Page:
Games from Around the World
We've been wanting to do this theme for a while as it can add a educational aspect to a very fun event. We've made a small start and would appreciate your input to expand our list. We've tried to separate out the games by the area of the world they come from. Of course, many games are similar in different parts of the world, so we've just selected one or two variations.
We've adapted the games to fit into a carnival setting, so they may be less than 100% authentic. At the end of this section we've listed some of our sources so you can find more information about the games.
See our Carnival Game Ideas page for more ideas that you can adapt to your Around the World theme.
For More Information:
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sumo wrestling - japan
Many game rental companies offer "Sumo Suits" that can be worn for Sumo-style fun.
chopsticks challenge - china
The player must try to carry small items (such as cotton balls) from one bowl to another without dropping them. You could give a prize based on how many items the player can transfer without dropping them. This originated as a relay game in China.
Hunting the Ring - Korea
Players probe a large pile of sand with long sticks in search of a hidden ring. The winner is the one who gets the ring on their stick and lifts it out of the sand. If you try this game, watch out for poles in the eye.
jegi chagi or shuttlecock kicking - korea
In the traditional game, the player tries to keep a shuttlecock in the air by kicking it. You could have the player try to drop kick shuttlecocks into a target.
toen younin - ghana
This is an archery game where the player tries to hit a pile of stalks placed on an earth mound a distance away. You could use a foam archery set and set up cardboard cut-outs of grass stalks as your targets.
chasikelen - ghana
Make a target that is either has a hole or a tube to throw into. Post a guard with a stick (or small bat) in front of the target. The guard tries to bat the ball away while the player tries to throw the ball past the guard and into the target.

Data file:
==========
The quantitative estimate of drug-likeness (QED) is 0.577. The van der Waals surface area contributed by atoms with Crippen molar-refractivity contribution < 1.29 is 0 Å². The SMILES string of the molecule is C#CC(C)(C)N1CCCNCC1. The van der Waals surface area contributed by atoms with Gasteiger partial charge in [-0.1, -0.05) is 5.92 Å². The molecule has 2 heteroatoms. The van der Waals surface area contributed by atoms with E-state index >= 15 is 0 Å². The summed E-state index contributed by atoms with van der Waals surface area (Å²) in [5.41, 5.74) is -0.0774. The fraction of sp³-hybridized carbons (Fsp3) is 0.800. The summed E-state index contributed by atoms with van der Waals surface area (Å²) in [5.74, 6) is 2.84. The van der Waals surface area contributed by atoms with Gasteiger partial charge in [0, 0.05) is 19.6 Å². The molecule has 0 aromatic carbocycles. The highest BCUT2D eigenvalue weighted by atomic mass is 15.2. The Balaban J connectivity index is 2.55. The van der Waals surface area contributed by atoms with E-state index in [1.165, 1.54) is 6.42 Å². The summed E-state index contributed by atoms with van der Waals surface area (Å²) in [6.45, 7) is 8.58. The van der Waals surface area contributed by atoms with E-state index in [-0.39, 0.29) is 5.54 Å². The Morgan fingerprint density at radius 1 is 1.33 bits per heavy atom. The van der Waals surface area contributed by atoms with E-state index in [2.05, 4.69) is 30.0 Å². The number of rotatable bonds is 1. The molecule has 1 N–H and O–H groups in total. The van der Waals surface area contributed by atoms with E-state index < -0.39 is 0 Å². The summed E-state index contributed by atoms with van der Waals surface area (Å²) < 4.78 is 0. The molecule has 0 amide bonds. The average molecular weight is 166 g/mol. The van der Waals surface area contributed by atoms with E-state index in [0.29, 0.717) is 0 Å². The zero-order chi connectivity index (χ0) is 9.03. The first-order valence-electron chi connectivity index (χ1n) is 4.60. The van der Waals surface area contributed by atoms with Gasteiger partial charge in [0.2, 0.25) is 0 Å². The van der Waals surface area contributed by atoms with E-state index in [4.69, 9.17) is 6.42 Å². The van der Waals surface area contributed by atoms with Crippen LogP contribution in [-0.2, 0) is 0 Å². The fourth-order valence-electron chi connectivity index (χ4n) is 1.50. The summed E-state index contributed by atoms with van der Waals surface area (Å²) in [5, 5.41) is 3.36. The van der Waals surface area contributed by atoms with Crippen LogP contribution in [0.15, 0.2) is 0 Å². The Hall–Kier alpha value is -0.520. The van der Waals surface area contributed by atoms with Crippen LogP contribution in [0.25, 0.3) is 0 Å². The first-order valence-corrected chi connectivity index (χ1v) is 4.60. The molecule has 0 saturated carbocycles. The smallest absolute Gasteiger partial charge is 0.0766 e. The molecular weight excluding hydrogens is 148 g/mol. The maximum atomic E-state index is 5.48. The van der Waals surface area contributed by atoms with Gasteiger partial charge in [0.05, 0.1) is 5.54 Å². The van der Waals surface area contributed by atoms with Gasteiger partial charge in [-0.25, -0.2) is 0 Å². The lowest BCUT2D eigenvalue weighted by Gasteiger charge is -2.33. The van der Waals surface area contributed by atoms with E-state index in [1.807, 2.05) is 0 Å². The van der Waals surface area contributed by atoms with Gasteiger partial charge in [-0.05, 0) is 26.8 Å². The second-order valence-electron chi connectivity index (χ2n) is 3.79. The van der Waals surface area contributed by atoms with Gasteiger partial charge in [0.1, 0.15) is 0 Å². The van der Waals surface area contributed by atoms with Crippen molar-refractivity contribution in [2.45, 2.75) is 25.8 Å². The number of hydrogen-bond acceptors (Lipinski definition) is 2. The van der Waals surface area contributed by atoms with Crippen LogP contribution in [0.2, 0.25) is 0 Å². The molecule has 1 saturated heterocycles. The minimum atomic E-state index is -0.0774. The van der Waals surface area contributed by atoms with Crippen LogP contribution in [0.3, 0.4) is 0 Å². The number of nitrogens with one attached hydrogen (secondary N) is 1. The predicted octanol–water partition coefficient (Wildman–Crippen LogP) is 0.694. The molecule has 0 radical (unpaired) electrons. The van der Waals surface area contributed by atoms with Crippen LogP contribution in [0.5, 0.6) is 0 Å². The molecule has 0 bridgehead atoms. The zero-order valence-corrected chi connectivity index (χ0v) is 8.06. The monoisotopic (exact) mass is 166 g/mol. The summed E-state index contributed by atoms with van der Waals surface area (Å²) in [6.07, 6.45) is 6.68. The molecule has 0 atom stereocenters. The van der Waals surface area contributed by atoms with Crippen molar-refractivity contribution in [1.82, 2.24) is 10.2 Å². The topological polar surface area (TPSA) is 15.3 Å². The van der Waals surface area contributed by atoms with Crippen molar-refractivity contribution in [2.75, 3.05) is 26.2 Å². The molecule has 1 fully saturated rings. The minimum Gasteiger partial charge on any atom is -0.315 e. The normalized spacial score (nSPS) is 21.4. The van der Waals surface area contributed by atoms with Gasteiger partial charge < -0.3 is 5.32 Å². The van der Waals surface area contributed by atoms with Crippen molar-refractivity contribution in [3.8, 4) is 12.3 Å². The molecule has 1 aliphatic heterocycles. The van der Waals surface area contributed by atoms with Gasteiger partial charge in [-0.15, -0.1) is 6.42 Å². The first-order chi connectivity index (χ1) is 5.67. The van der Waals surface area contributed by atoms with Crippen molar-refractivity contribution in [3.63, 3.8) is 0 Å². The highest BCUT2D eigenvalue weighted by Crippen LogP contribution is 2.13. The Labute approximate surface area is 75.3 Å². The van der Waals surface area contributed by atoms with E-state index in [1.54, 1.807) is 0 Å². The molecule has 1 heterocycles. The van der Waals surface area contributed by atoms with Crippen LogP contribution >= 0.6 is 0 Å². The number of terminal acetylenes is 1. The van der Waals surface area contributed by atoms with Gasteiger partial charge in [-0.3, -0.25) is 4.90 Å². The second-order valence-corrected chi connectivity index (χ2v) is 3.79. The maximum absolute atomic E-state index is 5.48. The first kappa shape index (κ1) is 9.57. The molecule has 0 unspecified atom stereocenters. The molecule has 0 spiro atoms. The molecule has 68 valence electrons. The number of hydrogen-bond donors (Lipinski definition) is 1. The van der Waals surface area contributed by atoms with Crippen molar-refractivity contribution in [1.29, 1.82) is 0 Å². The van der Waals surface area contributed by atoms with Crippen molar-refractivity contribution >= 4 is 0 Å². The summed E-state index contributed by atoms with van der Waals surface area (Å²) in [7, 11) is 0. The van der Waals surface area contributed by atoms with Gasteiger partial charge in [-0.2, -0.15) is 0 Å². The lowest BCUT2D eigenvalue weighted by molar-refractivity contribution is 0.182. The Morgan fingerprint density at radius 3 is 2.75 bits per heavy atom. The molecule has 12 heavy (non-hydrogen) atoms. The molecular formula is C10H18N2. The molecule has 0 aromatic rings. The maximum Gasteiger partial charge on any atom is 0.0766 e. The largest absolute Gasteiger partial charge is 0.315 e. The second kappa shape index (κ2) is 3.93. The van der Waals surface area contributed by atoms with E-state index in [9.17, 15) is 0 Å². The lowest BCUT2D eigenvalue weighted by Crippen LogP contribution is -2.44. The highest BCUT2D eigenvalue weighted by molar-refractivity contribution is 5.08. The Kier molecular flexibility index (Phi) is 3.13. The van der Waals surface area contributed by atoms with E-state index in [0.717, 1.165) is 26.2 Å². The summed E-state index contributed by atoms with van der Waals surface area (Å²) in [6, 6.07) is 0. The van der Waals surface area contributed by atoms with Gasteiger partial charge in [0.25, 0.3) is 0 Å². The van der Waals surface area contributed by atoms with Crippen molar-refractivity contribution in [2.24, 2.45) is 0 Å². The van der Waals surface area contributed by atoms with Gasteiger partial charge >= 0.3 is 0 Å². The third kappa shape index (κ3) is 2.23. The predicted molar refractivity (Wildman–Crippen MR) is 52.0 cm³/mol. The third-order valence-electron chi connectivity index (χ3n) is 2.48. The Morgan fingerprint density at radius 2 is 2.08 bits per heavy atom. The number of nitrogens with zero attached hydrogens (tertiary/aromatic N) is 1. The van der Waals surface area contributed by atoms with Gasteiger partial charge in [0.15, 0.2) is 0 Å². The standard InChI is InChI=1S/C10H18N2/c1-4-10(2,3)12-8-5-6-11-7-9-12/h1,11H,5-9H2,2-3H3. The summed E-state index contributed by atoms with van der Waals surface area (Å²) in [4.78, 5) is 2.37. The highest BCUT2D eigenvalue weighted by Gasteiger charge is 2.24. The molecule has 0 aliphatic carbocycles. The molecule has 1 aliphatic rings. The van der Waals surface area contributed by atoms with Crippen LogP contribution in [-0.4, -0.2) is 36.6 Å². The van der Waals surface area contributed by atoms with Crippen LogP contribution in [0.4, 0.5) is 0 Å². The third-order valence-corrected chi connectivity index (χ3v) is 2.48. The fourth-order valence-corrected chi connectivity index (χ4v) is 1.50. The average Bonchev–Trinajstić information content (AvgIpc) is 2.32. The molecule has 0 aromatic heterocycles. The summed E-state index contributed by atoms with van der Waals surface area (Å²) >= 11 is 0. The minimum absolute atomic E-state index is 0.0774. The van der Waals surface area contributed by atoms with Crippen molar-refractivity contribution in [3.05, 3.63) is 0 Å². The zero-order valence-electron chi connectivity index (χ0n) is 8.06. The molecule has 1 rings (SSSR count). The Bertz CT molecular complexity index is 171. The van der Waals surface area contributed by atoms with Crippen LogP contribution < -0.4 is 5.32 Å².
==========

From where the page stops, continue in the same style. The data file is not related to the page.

simbii - kenya
The player tries to throw ten buttons consecutively into a hole 5-6 yards away.
Web Sites to Explore:
Traditional Games of England:
Games From Guides in UK:
W.E. C.A.R.E. Sports:
Games with Marbles:
Set up like a regular fishing pond game, except make an "ice floe" out of white fabric or a sheet of styrofoam. Cut a hole in the "ice" for the fish to be caught.
nalukauq - blanket tossing
The traditional version calls for many people to hold a blanket or seal skins and see how high they can toss a person in the air. Fun, but maybe a little dangerous for a school carnival. The object of our version of the game would be to put a doll on a blanket and then toss the doll into the air and into a target such as a basket. An alternate version would be to see how high they could toss the doll and still catch it in the blanket. You could have height markers on the wall to measure the highest toss.
This game is very similar to the Spanish game of Pelele, where a straw dummy is tossed with a blanket.
Central and South America
hit the coin - brazil
Place a 12- to 18-inch bamboo stick (or use a dowel) into the ground (you could make a stand or use a Christmas tree stand indoors). Draw a circle about five inches in diameter around the pole. Place a coin or bottle cap on top of the stick. the players stands about four feet away from the stick and tries to knock the object off the stick by throwing a coin at it. The object is to knock the coin off the stick to the outside of the 5 inch circle.
Peteca - brazil
Peteca is best described as badminton without the racquets. The players use their hands to hit the special shuttlecock over a net. Your game could use a traditional Peteca, but the player tries to land it in a target, such as a basket.
aunt sally -england
The object of the game is to knock "Aunt Sally" off a post by tossing wooden dowels with rounded ends. Aunt Sally is represented by a piece of wood that looks like a fence-topper. See http://www.mastersgames.com/cat/pub/aunt-sally.htm for an example of gear and instructions on how to play.
Shove ha'penny - england